With Kevin Johnson scheduled to be executed on Tuesday, Nov. 29, for the 2005 killing of Kirkwood Police Sgt. William McEntee, last-minute legal efforts to spare his life continue.
Whether Johnson, now 37, will die by injection on Tuesday will be determined by a court hearing less than 24 hours prior. The Missouri Supreme Court on Monday, Nov. 28, will hear motions seeking to stay the execution.
Johnson, along with a special prosecutor, filed motions for a stay of execution on Monday, Nov. 21, based on findings of racism in the case. A week earlier the special prosecutor filed a motion in St. Louis County circuit court to vacate Johnson’s execution after finding evidence that racial discrimination played a role in Johnson’s conviction and death sentence. Johnson is Black.
In what some consider an unusual move, the Circuit Court of St. Louis County denied the motion to vacate the execution. The prosecutor, and Johnson himself, next filed motions to stay the execution.
“We have a special prosecutor who is prepared to argue in court that everything about this prosecution reeked of racism,” said Shawn Nolan, an attorney for Johnson. “All we need is a court willing to hear this case. Any rational court would put a stop to this execution, and that is what we are expecting the Missouri Supreme Court to do.
“Mr. Johnson asks the court to stay the execution so that the circuit court can consider the substantial evidence of racial bias uncovered by the prosecutor,” Nolan added.
Former St. Louis County Prosecutor Bob McCulloch, who originally prosecuted the case, has repeatedly said that race was not a factor. He said Johnson was convicted of murder and is on death row because of his “brutal and unprovoked” killing of McEntee. Johnson shot McEntee seven times.
“It’s been 17 years since the sentence was imposed, and clearly that has been sufficient time for courts across the state and federal system to look at all aspects of the case — and they have,” McCulloch recently told the Times. “They have reviewed everything, including if there was any racial bias. They’ve ruled on all of the issues that public defenders have laid out in the petitions and rejected every one.”
Johnson has appealed his first-degree murder conviction over the years, arguing that he didn’t get a fair trial. The Missouri Supreme Court in July 2013 upheld the November 2007 conviction of Johnson in McEntee’s murder.
A Daughter’s Ask
Should Johnson’s execution go forward, his teenage daughter is asking the courts for permission to be there.
Despite the Missouri law barring people younger than 21 from witnessing an execution, 19-year-old Corionsa “Khorry” Ramey is asking a federal court to allow her to attend her father’s execution. The American Civil Liberties Union on Monday, Nov. 21, filed an emergency motion on her behalf.
Johnson was 19 years old at the time of the crime — the same age his daughter is now.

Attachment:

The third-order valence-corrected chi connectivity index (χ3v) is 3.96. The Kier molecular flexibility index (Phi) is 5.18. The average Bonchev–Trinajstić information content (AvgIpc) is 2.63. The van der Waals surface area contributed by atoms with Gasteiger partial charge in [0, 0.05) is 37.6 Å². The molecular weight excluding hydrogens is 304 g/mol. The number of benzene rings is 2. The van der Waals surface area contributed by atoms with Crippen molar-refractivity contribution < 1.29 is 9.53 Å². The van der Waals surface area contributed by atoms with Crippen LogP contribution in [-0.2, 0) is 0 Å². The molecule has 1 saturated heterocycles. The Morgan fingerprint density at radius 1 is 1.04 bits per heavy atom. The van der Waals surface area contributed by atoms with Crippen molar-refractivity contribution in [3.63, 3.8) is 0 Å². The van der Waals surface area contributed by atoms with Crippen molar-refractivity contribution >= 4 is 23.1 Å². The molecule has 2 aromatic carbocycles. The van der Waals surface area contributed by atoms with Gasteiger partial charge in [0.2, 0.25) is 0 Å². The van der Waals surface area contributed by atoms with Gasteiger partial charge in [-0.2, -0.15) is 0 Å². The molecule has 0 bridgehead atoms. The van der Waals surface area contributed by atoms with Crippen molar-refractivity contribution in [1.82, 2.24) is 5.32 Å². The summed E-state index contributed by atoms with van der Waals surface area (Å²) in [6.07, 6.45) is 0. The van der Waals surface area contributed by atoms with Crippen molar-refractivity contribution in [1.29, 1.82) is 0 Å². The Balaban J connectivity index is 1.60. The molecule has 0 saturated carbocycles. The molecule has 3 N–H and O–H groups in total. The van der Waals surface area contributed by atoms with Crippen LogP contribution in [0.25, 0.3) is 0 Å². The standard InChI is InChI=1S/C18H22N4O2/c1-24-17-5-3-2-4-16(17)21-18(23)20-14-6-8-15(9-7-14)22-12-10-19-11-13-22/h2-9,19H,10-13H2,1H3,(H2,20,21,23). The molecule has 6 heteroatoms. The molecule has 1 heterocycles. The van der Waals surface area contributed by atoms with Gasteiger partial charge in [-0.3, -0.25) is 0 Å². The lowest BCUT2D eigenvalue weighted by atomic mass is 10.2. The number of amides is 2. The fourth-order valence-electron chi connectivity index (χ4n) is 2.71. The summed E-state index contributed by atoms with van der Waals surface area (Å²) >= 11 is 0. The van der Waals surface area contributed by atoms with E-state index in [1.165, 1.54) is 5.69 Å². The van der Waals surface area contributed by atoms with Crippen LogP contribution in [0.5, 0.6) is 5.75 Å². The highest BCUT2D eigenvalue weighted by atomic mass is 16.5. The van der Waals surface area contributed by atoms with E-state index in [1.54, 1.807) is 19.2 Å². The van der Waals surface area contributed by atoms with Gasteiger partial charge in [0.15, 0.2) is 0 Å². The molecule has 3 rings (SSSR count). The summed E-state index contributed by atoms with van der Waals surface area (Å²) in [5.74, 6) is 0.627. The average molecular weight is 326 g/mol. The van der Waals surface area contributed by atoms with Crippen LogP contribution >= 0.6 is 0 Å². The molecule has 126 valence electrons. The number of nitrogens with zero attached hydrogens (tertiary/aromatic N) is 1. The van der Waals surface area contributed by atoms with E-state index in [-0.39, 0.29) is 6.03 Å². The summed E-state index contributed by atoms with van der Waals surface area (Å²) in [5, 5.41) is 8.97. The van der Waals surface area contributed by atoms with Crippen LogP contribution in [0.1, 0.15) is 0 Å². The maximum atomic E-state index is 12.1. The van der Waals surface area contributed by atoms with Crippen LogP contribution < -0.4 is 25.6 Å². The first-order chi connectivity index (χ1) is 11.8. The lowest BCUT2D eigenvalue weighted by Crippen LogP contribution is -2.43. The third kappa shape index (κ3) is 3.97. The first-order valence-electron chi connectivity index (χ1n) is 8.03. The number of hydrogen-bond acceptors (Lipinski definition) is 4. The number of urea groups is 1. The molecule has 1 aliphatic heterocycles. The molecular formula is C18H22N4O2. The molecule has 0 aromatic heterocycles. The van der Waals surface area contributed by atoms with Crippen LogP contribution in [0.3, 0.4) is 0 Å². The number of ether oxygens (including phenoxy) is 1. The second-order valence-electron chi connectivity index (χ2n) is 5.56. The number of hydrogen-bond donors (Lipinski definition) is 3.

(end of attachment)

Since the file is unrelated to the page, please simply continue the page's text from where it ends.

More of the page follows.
“The Missouri law barring Ms. Ramey from attending her father’s execution is illogical and irrational,” said Corene Kendrick, an attorney for Ramey and deputy director for the ACLU National Prison Project. “If the state of Missouri thinks that her father’s actions when he was 19 make him mature enough to warrant execution, then a 19 year old should be mature enough to witness that execution. The state of Missouri can refrain from needlessly inflicting even more profound and grievous pain on Ms. Ramey — a loving daughter with a simple wish to be with and say goodbye to her only living parent.”
Ramey has built a strong relationship with her father over the years despite his incarceration, keeping in touch via phone calls, letters and visits.
“My father has been the only parent for almost all of my life, and he is the most important person in my life,” Ramey said in her plea to the court. “If my father were dying in the hospital, I would sit by his bed holding his hand and praying for him until his death, both as a source of support for him and as a support for me as a necessary part of my grieving process and for my peace of mind.”
Efforts To Halt Execution Continue
Several of Johnson’s supporters and anti-death penalty advocates held a rally on Nov. 22 at the state capitol in Jefferson City. They also presented Gov. Mike Parson with a petition of more than 20,000 signatures asking him to commute Johnson’s death sentence to life in prison without parole.
A handful of Johnson’s former teachers from the Kirkwood School District have publicly spoken on his behalf, relaying the abuse he suffered as a child and noting that he is no longer the angry 19-year-old who shot officer McEntee.
On July 5, 2005, police had been looking for Johnson for an alleged probation violation. On that same day, his 12-year-old half brother suffered a seizure at their home and died at a hospital later that day.
McEntee, who had responded to the medical emergency for Johnson’s brother, returned to the Meacham Park neighborhood that evening to investigate a report of fireworks. The 43-year-old police sergeant, a husband and father of three, was in his patrol car when Johnson approached the passenger side of the vehicle, fired several shots and walked away.
After McEntee was shot, his patrol car rolled down the street and struck a tree. Neighbors called 911 and helped McEntee out of the vehicle. Johnson then shot McEntee two more times — in the back and in the back of his head.
A memorial honoring McEntee is located next to Kirkwood City Hall in McEntee Memorial Park.